The Gyeonggi folksong “Chulinga출인가” was inspired by Chunhyang and Lee Mong-ryong’s parting at Orijeong오리정 Pavilion. The pavilion was located about 20 kilometers away from the town magistrate office, and town officials used to greet or see off special guests at that site. Chunhyang must have mustered up a lot of courage to go out to the pavilion that saw a lot of foot traffic. In “Chulinga,” Chunhyang goes out to Orijeong Pavilion to see off her beloved, Mong-ryong, with a simple food spread. Here is the passage that describes the sort of foods taken to the pavilion.
With Hyangdan향단 carrying golden soju added with honey,
Fresh chili peppers, fermented kimchi, octopus and abalone,
I set off to Orijeong Pavilion, to Orijeong Pavilion.
Chili peppers and kimchi were common back in those days, but octopus and abalones were specialties that are highly valued even today. Chunhyang even brought honeyed wine to mark his departure. You can see how lovingly she prepared this food for her loved one. Here’s Lee Geum-mi singing “Chulinga.”
Music 1: Chulinga/ Sung by Lee Geum-mi
The Korean word for family is “sikgu,” which means people who eat together. In the old days, when food was not as plentiful as today, sharing food was tantamount to sharing a life together, much like a family.
In pansori “Heungboga흥보가” there is a part where the newly wealthy Heungbo is visited by his big brother Nolbo놀보. Heungbo’s wife, remembering how awful Nolbo was to her husband when they were poor, detests her brother-in-law, but begrudgingly offers him a meal just because he’s family. That passage describes an assortment of expensive, luxurious tableware, such as brassware from Anseong, lacquered plates from Tongyeong, silverware, a copper grill, a container inlaid with mother-of-pearl, and bowls imported from China. She also serves a variety of delicious foods in those dishes, from rice cakes and meat to seafood and mountain herbs. Such an extravagant meal could have meant that she was fulfilling her duty to her brother-in-law but also could have meant to show off that they were living better off than the greedy Nolbo. Let’s listen to the passage from pansori “Heungboga” where Heungbo’s wife prepares these dishes for Nolbo, by traditional singer Oh Jeong-sook.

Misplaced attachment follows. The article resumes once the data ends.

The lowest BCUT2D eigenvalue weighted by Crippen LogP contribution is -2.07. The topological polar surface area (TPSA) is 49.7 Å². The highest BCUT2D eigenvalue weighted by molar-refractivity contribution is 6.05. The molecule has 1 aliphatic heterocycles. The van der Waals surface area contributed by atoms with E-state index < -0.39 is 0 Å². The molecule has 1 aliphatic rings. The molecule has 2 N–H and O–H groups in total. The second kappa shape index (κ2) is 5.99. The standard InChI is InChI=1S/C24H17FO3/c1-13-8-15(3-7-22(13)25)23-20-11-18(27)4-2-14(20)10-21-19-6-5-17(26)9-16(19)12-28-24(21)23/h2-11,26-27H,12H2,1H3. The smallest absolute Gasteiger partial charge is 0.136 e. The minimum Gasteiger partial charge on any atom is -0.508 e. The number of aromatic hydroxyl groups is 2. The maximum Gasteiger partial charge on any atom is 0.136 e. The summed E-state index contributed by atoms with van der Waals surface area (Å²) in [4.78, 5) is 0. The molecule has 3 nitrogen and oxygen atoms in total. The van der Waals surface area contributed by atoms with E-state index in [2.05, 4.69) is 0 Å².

Music 2: Passage from “Heungboga”/ Sung by Oh Jeong-sook
Let’s take a closer look at the part where Heungbo’s wife prepares various meat dishes.
A bronze brazier containing quality charcoal is fired up.
A fatty beef side is sliced with a well-sharpened knife.
Mix the beef well with sesame seeds and sesame seed oil
And portion them out in different plates.
Then put mountain herbs, bracken, watercress, and savory broth in the meat
Drop the steel chopsticks lest you should burn your hand.
Pick up the wooden chopsticks instead.
Take a piece of meat and dip it in the delicious sauce before devouring it.
Doesn’t that sound mouthwatering? You can almost taste the juicy marinated meat melting in your mouth. It’s interesting to find out how people in the old days cooked and enjoyed food from such musical passages. Koreans greet each other by asking whether they have eaten and thank others by offering to treat them to a meal. Eating food together is an important behavior that strengthens interpersonal relationships. Food is also a crucial element in memorial services where the living offers food to the deceased ancestors. Western folksong “Jejeong제전” is about a young widow visiting her late husband’s grave to set a memorial table with carefully prepared ceremonial dishes.
Let’s wrap up this week’s episode with Shin Jeong-ae singing “Jejeon.”
Music 3: Jejeon/ Sung by Shin Jeong-ae